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Has Jayalalithaa sacked a minister for saying she's ill?

Sandhya Ravishankar | Updated on: 1 August 2015, 20:04 IST

The sacking

  • Tamil Nadu CM J Jayalalithaa has sacked transport minister V Senthil Balaji
  • No official reason has been given for the sacking
  • Jayalalithaa has reshuffled her cabinet 15 times since 2011 and removed eight ministers

The cult

  • The AIADMK is virtually a cult of Jayalalithaa
  • Analysts say she keeps chopping and changing in order to remain the only source of power
  • It is alleged that Balaji had given an interview to a local channel without Amma\'s permission

V Senthil Balaji's prayers for the acquittal of his party chief in a corruption case seem to have worked for her. The formidable J Jayalalithaa assumed office once again as Tamil Nadu chief minister in late May.

But the transport minister in the AIADMK government appears to have forgotten to pray for himself. Balaji was peremptorily sacked on Monday, 27 July. He was also stripped of his party post as district secretary of Karur.

No official reason was forthcoming, and those close to him say Balaji himself found out through a press release, even as he went about his daily routine in the Secretariat.

News of Balaji's dismissal was sudden, but hardly surprising. He was one of the few ministers who had survived 15 cabinet reshuffles, remaining as transport minister since 2011.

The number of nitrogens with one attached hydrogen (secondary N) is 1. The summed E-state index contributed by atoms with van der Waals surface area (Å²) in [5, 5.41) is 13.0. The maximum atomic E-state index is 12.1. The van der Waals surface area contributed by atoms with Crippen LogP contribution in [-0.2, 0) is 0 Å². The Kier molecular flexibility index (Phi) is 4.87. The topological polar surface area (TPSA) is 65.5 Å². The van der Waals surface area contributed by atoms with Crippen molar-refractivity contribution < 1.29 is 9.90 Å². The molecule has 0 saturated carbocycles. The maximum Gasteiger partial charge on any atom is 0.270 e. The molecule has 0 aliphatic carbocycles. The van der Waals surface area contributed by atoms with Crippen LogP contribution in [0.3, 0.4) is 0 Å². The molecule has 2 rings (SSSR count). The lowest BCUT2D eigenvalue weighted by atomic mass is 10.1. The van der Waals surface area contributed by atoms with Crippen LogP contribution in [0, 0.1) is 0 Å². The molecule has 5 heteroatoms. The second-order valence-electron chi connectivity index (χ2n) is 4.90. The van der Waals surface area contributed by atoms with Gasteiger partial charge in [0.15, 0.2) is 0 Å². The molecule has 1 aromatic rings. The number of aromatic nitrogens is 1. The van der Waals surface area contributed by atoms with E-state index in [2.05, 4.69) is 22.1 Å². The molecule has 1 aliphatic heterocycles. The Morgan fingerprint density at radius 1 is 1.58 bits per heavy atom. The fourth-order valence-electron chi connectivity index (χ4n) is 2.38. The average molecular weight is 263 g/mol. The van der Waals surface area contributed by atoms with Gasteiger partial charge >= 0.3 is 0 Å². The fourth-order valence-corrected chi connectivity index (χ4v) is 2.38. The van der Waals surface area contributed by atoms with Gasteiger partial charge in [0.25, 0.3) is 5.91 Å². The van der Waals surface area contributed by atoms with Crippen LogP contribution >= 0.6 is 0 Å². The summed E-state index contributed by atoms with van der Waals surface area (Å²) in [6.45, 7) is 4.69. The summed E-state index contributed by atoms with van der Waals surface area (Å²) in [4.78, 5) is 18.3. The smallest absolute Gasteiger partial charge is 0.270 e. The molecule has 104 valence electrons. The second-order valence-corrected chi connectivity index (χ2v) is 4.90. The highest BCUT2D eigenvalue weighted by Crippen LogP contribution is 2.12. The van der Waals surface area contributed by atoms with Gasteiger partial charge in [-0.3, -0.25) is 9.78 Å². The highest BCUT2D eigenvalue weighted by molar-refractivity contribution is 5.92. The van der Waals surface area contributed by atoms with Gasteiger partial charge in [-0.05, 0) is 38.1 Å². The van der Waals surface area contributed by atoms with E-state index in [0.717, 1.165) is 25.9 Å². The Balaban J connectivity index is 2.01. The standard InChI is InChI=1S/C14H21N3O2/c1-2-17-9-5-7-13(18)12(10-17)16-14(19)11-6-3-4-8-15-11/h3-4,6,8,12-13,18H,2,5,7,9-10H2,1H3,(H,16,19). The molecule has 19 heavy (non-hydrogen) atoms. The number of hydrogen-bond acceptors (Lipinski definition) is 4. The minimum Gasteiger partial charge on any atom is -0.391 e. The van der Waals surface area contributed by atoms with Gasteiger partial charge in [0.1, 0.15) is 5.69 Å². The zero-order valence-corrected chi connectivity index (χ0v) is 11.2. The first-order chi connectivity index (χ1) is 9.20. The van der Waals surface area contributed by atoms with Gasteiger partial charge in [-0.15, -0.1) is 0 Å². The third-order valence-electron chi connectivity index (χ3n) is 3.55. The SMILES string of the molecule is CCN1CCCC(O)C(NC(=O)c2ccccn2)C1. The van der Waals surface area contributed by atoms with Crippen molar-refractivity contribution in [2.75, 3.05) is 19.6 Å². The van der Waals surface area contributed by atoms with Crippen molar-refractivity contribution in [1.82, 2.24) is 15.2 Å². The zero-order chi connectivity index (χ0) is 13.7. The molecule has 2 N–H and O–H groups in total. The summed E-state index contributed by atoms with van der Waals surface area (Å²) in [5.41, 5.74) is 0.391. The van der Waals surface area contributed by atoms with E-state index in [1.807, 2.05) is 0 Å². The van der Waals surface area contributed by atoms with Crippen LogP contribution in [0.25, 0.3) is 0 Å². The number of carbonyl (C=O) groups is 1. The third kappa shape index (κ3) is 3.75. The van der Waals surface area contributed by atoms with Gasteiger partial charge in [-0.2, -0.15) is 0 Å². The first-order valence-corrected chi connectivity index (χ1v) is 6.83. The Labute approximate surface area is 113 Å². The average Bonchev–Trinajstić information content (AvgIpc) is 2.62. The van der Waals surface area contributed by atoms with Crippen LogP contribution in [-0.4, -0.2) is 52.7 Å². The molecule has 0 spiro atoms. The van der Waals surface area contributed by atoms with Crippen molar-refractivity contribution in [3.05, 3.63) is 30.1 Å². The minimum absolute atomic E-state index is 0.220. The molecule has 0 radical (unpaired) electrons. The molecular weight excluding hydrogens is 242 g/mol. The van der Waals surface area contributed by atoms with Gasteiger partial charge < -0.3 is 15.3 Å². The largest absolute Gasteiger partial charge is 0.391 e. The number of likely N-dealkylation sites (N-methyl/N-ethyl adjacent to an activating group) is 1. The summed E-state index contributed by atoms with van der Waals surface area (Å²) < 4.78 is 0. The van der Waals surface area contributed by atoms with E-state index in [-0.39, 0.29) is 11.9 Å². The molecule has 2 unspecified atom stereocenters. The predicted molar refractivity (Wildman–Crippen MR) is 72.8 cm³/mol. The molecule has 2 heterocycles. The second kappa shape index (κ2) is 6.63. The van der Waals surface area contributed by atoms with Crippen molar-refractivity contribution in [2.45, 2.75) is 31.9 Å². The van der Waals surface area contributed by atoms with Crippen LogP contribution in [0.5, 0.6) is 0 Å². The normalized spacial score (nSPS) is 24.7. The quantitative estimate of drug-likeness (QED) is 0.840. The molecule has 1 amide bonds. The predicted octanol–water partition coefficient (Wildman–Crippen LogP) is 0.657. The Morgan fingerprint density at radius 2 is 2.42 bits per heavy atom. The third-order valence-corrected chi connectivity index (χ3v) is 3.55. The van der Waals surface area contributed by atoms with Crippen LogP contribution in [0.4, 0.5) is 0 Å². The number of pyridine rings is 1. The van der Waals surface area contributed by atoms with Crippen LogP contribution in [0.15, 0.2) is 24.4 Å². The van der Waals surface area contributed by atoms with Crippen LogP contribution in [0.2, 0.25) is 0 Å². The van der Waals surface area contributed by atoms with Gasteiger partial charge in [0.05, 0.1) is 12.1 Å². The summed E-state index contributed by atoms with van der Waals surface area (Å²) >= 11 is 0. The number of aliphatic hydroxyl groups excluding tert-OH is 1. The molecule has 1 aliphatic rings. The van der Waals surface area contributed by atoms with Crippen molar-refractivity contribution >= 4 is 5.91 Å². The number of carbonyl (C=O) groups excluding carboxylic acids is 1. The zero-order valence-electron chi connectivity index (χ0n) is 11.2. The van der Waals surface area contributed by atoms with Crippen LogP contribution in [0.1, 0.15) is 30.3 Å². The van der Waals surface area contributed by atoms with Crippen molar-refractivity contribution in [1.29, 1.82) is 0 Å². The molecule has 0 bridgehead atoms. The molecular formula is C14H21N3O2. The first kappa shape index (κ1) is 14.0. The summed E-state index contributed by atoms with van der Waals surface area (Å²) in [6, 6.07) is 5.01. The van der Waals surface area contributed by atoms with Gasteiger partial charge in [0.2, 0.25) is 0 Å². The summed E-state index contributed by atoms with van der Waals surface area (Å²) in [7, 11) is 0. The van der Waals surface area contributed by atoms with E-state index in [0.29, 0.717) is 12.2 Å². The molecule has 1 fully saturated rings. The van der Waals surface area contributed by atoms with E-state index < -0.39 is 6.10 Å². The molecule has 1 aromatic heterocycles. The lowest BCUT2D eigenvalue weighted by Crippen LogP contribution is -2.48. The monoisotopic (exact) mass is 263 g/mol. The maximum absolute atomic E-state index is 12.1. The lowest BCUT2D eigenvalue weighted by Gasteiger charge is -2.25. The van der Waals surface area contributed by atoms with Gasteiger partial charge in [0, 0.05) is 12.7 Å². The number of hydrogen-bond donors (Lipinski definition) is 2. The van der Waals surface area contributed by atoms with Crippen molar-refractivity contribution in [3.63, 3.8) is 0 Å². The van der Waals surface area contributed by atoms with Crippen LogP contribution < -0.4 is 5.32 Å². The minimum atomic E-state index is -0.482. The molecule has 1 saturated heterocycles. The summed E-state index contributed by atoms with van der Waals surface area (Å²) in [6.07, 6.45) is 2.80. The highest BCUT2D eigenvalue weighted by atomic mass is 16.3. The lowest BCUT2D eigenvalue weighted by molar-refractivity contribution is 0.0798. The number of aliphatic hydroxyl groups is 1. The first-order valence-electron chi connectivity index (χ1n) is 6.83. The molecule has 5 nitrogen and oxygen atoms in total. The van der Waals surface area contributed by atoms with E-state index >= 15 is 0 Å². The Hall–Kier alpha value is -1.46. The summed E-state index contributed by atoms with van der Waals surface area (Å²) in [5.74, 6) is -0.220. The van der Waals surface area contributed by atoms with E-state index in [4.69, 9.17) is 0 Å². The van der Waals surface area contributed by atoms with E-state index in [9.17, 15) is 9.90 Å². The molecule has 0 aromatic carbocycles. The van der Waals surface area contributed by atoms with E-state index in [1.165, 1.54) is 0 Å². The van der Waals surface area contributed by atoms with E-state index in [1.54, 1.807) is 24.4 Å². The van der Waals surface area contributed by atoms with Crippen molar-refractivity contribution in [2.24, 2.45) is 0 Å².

And while Balaji himself was unavailable for comment, rumours are rife that he was kicked out because he dared to give an interview to a Tamil channel on a documentary about his constituency, Karur.

As far as the AIADMK goes, it seems speaking out of turn, without Amma's permission, is a strict no-no.

"Nobody is above the leader in this party and no one can aspire to that," said Vaasanthi, political analyst and author of a book on the political cult of Jayalalithaa. "No one can display any semblance of intelligence. She has always been that way."

Senior leaders within the party are clueless about what prompted the dismissal.

"A change of ministers is left to the CM," said a senior party leader, who did not wish to be named. "Madam has some other programme or assignment for him, in view of the coming elections. He will definitely have some other role in politics, especially in view of the 2016 elections."

Spokespersons insist that 'Amma knows best', and that her decisions are usually sound. "It is entirely Amma's prerogative," said Avadi Kumar, a spokesperson. "It is wrong to speculate on reasons when she has decided on a course of action."

A number of ministers have suffered embarrassing and unexplained dismissals during Jaya's regime. Since 2011, eight ministers were sacked, along with several party seniors.

There have been 15 cabinet reshuffles under Jayalalithaa since 2011, and 8 ministers have been sacked

The reasons for the dismissals, although none official, range from involvement in corruption cases, losing two seats in the Lok Sabha polls out of a total of 39 and even an alleged illicit-but-consensual affair.